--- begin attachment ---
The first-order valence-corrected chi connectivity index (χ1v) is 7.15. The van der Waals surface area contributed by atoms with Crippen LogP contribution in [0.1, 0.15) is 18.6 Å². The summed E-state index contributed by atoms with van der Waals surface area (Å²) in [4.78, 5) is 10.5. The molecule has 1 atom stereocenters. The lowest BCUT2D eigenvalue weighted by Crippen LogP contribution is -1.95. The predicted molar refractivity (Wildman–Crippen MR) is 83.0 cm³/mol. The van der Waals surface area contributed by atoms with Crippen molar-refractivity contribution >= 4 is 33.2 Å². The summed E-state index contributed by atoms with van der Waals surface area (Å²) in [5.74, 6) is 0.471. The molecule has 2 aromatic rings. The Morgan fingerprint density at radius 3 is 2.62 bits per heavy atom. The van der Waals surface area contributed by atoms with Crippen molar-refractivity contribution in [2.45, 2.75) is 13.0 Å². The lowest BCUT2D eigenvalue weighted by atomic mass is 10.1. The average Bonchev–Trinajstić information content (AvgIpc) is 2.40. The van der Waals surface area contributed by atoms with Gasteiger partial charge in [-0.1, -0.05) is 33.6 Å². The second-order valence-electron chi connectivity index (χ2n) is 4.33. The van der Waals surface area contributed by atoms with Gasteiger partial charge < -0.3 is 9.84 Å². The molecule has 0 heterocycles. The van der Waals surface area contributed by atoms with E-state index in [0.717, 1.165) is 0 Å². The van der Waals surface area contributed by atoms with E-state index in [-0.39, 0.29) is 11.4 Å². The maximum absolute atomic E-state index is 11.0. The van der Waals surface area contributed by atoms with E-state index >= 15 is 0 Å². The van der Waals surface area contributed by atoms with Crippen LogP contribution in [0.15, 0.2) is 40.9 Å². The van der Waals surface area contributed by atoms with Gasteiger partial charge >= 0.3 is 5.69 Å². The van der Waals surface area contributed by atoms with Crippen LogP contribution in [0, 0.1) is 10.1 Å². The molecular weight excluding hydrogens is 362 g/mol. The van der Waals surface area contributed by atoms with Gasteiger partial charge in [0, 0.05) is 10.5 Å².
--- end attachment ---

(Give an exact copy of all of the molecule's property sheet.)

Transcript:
The first-order valence-corrected chi connectivity index (χ1v) is 7.15. The van der Waals surface area contributed by atoms with Crippen LogP contribution in [0.1, 0.15) is 18.6 Å². The summed E-state index contributed by atoms with van der Waals surface area (Å²) in [4.78, 5) is 10.5. The molecule has 1 atom stereocenters. The lowest BCUT2D eigenvalue weighted by Crippen LogP contribution is -1.95. The predicted molar refractivity (Wildman–Crippen MR) is 83.0 cm³/mol. The van der Waals surface area contributed by atoms with Crippen molar-refractivity contribution >= 4 is 33.2 Å². The summed E-state index contributed by atoms with van der Waals surface area (Å²) in [5.74, 6) is 0.471. The molecule has 2 aromatic rings. The Morgan fingerprint density at radius 3 is 2.62 bits per heavy atom. The van der Waals surface area contributed by atoms with Crippen molar-refractivity contribution in [2.45, 2.75) is 13.0 Å². The lowest BCUT2D eigenvalue weighted by atomic mass is 10.1. The average Bonchev–Trinajstić information content (AvgIpc) is 2.40. The van der Waals surface area contributed by atoms with Gasteiger partial charge in [-0.1, -0.05) is 33.6 Å². The second-order valence-electron chi connectivity index (χ2n) is 4.33. The van der Waals surface area contributed by atoms with Gasteiger partial charge < -0.3 is 9.84 Å². The molecule has 0 heterocycles. The van der Waals surface area contributed by atoms with E-state index in [0.717, 1.165) is 0 Å². The van der Waals surface area contributed by atoms with E-state index in [-0.39, 0.29) is 11.4 Å². The maximum absolute atomic E-state index is 11.0. The van der Waals surface area contributed by atoms with E-state index >= 15 is 0 Å². The van der Waals surface area contributed by atoms with Crippen LogP contribution in [0.15, 0.2) is 40.9 Å². The van der Waals surface area contributed by atoms with Gasteiger partial charge >= 0.3 is 5.69 Å². The van der Waals surface area contributed by atoms with Crippen LogP contribution in [0, 0.1) is 10.1 Å². The molecular weight excluding hydrogens is 362 g/mol. The van der Waals surface area contributed by atoms with Gasteiger partial charge in [0, 0.05) is 10.5 Å².